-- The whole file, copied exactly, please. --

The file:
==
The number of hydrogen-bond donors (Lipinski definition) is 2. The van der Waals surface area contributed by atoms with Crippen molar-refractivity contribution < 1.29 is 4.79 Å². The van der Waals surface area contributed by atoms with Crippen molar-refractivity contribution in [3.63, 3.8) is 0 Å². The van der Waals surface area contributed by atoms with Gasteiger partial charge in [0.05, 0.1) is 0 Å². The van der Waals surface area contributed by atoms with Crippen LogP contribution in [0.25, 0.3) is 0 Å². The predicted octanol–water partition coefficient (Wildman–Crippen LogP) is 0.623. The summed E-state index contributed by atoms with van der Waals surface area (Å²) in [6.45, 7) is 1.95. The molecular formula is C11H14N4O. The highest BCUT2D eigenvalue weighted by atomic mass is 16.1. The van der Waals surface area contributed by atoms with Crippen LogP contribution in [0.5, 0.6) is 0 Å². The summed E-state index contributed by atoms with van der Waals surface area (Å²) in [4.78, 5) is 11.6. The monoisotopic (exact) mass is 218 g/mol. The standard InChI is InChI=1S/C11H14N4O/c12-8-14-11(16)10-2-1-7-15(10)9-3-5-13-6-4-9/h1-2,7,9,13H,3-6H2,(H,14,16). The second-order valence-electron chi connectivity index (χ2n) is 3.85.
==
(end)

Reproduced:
The number of hydrogen-bond donors (Lipinski definition) is 2. The van der Waals surface area contributed by atoms with Crippen molar-refractivity contribution < 1.29 is 4.79 Å². The van der Waals surface area contributed by atoms with Crippen molar-refractivity contribution in [3.63, 3.8) is 0 Å². The van der Waals surface area contributed by atoms with Gasteiger partial charge in [0.05, 0.1) is 0 Å². The van der Waals surface area contributed by atoms with Crippen LogP contribution in [0.25, 0.3) is 0 Å². The predicted octanol–water partition coefficient (Wildman–Crippen LogP) is 0.623. The summed E-state index contributed by atoms with van der Waals surface area (Å²) in [6.45, 7) is 1.95. The molecular formula is C11H14N4O. The highest BCUT2D eigenvalue weighted by atomic mass is 16.1. The van der Waals surface area contributed by atoms with Crippen LogP contribution in [0.5, 0.6) is 0 Å². The summed E-state index contributed by atoms with van der Waals surface area (Å²) in [4.78, 5) is 11.6. The monoisotopic (exact) mass is 218 g/mol. The standard InChI is InChI=1S/C11H14N4O/c12-8-14-11(16)10-2-1-7-15(10)9-3-5-13-6-4-9/h1-2,7,9,13H,3-6H2,(H,14,16). The second-order valence-electron chi connectivity index (χ2n) is 3.85.